Unexpected Lessons THS Journalism Taught Me


Gia Shin, Co-Editor-in-Chief

I walked into my first Echo meeting a timid, shy girl. I sat in the back of the classroom, nibbling on the sandwich as I listened to the upperclassmen pitching story ideas and updating Mr. Whitehead on their weeks. I felt like an outsider floating on my own little island. Little did I know four years later, The Echo would be one of my most treasured communities.

Four years ago, I had no clue what journalism was. In my mind, journalists were uptight people who got shoved around at news conferences and had to work tirelessly around the clock to cover a 24-hour news cycle. As someone who was hardly interested in covering politics and was turned off by the spontaneity of breaking news, I didn’t think there was a place for me in journalism. But I’ve quickly come to learn that journalism is far more than that.

Surprisingly, my most valuable takeaway isn’t about writing. Sure, it’s important to know how to properly structure a hard news story and give proper attributions. I’m most grateful, however, for the mindset that journalism has equipped me with. My favorite stories to write are profiles, which are stories about specific people. I’ve highlighted the accomplishments of student-athletes, musicians, and artists. I’ve written profiles of teachers, counselors, and even the crossing guard. Writing profiles allow me to talk to people I normally wouldn’t approach. It makes me feel good to spotlight someone’s achievements or tell their backstory. After all, THS staff members are also human with their own routines and habits. I grew much closer to the community here and have a deeper appreciation for it.

I’m also infamously known to be “in the doghouse,” as our advisor, Mr. Whitehead, puts it. Any school-related controversy? Send it over to Gia Shin to cover. I’ve written articles about changes to the IDT policy, the outdated school infrastructure, and on refurbishing the senior lounge. Mr. Morrison even wrote in response to that article when I requested an interview for my next one: “I didn’t like [it]. If you want access to me, the condition is I get to read the article before publishing, or no deal” (sorry, Mr. Morrison, can’t get rid of me yet).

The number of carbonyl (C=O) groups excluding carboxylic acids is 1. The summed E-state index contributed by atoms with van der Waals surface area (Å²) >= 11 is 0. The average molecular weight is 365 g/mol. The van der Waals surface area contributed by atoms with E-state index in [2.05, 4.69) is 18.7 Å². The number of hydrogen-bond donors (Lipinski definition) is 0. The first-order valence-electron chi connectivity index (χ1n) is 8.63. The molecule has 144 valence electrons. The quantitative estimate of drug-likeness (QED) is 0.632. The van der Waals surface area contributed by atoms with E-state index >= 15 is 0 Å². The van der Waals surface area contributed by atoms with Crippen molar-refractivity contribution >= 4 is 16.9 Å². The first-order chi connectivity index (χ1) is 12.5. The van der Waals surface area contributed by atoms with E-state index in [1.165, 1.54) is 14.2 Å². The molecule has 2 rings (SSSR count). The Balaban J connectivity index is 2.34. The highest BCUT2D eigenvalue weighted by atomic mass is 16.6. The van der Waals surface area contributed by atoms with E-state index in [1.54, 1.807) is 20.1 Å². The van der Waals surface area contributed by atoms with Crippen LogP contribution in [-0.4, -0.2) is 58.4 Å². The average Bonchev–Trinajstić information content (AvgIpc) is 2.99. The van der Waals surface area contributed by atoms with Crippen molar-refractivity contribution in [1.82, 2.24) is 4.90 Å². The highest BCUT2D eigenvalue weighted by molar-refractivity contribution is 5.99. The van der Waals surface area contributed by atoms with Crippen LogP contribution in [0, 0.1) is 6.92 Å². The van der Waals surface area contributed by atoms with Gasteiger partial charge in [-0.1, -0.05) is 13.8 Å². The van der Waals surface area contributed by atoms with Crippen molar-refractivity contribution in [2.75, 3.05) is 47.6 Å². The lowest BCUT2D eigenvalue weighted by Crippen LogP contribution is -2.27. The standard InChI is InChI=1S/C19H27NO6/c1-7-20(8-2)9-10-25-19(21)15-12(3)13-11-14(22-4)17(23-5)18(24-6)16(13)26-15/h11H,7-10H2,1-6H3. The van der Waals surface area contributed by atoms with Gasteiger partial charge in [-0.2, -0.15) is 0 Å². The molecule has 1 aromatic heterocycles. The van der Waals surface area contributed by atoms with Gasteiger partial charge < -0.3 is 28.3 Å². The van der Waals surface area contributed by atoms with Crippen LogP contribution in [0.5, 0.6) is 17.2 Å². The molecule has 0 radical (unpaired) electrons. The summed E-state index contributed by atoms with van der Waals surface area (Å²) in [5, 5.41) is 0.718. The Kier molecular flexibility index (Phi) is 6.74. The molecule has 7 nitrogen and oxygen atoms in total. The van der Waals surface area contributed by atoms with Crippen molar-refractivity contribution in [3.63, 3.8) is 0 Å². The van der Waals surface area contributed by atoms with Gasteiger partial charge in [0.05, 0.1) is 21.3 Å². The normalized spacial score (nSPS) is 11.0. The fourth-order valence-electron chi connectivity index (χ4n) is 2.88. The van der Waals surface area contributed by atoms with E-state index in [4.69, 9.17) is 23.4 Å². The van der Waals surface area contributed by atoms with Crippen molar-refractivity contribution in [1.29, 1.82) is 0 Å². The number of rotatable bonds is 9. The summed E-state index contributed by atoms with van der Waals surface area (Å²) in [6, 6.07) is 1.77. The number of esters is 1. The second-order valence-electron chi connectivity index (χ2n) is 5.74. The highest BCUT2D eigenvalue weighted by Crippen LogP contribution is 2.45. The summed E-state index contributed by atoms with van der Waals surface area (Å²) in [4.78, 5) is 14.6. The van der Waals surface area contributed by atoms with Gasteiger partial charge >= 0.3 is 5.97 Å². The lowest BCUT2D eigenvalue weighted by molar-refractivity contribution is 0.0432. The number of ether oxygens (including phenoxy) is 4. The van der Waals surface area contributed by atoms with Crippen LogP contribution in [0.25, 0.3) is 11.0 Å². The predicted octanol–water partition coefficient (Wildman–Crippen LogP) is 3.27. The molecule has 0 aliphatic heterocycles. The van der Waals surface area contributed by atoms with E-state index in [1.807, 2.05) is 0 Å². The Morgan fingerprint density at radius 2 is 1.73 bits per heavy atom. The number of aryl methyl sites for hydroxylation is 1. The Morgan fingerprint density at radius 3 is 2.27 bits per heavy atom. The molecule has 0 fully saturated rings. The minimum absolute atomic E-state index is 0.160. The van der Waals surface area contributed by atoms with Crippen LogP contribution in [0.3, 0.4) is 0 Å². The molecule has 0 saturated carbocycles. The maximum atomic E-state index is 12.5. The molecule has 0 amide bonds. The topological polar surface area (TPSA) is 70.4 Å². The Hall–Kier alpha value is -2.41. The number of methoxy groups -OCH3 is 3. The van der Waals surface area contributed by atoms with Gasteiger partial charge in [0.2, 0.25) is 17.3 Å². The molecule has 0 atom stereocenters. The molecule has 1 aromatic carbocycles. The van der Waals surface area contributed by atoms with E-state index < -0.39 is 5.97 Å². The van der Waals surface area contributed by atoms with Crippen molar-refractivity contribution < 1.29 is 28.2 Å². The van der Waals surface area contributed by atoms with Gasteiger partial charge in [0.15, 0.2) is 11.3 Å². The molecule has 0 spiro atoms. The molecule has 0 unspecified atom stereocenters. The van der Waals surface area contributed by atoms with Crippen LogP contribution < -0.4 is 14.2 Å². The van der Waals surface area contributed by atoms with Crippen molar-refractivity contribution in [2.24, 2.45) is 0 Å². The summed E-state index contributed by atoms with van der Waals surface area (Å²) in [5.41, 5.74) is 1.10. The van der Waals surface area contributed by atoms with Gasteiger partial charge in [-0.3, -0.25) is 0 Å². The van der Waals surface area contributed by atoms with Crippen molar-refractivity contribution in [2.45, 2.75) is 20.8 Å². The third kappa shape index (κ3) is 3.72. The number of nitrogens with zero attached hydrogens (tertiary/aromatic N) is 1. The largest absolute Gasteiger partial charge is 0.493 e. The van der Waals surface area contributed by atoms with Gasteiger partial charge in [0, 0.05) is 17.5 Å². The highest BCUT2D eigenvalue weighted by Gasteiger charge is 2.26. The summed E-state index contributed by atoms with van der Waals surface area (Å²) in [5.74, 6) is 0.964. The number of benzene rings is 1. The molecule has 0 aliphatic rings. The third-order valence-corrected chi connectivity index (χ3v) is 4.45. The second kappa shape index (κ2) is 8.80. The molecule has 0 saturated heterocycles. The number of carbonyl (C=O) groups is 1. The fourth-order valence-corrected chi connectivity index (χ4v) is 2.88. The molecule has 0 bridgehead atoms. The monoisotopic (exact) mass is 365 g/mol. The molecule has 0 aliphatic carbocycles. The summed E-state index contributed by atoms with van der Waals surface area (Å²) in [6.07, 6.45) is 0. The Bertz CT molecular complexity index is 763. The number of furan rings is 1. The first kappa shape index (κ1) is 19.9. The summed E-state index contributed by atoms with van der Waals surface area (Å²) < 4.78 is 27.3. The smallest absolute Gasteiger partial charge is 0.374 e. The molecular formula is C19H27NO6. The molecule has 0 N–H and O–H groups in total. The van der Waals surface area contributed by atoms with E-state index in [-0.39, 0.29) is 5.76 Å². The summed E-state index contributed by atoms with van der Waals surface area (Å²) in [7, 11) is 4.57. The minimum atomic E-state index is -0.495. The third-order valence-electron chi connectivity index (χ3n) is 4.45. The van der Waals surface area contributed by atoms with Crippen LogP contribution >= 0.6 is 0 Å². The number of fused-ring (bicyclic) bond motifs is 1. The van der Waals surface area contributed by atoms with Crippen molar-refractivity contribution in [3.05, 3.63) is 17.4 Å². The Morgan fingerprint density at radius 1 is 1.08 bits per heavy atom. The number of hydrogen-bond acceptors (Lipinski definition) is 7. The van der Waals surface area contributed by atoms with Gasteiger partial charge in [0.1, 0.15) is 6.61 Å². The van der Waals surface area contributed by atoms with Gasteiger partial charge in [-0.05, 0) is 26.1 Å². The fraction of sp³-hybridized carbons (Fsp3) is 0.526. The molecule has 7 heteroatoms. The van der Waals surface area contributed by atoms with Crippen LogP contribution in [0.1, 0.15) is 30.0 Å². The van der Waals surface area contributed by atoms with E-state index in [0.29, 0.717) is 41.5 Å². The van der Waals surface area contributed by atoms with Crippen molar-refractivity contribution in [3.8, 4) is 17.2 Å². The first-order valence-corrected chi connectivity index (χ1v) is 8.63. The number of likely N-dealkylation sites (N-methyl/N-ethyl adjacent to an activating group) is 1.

Now, as the only Journalism III Honors student in our period 5 combined CPA and Honors class, I can confidently say I know the ins and outs of journalism. To be honest, I hadn’t ever considered journalism a serious career option for me until this year. My advice for those who want to step foot into the world of journalism: don’t be afraid to make mistakes. During my freshman year, I unwittingly published an article before receiving Mr. Whitehead’s approval (the number one no-no in The Echo). After getting called out for it, embarrassment permeated through every bone of my body. I genuinely thought any chance I had at the school newspaper was officially done for. Clearly, that’s not the case. So thrust yourself into unfamiliar worlds, and don’t be afraid to stumble.

Four years ago, I never imagined journalism would be the study I would be pursuing in college. I’d even argue that journalism is the opposite of that cold, polarized image ingrained in my brain. To me, it’s about bringing people together. With the mindset THS journalism equipped me with—persisting in the face of rejection, approaching unfamiliar faces, and empathizing with different stories—I know I will thrive wherever I end up in my next chapter.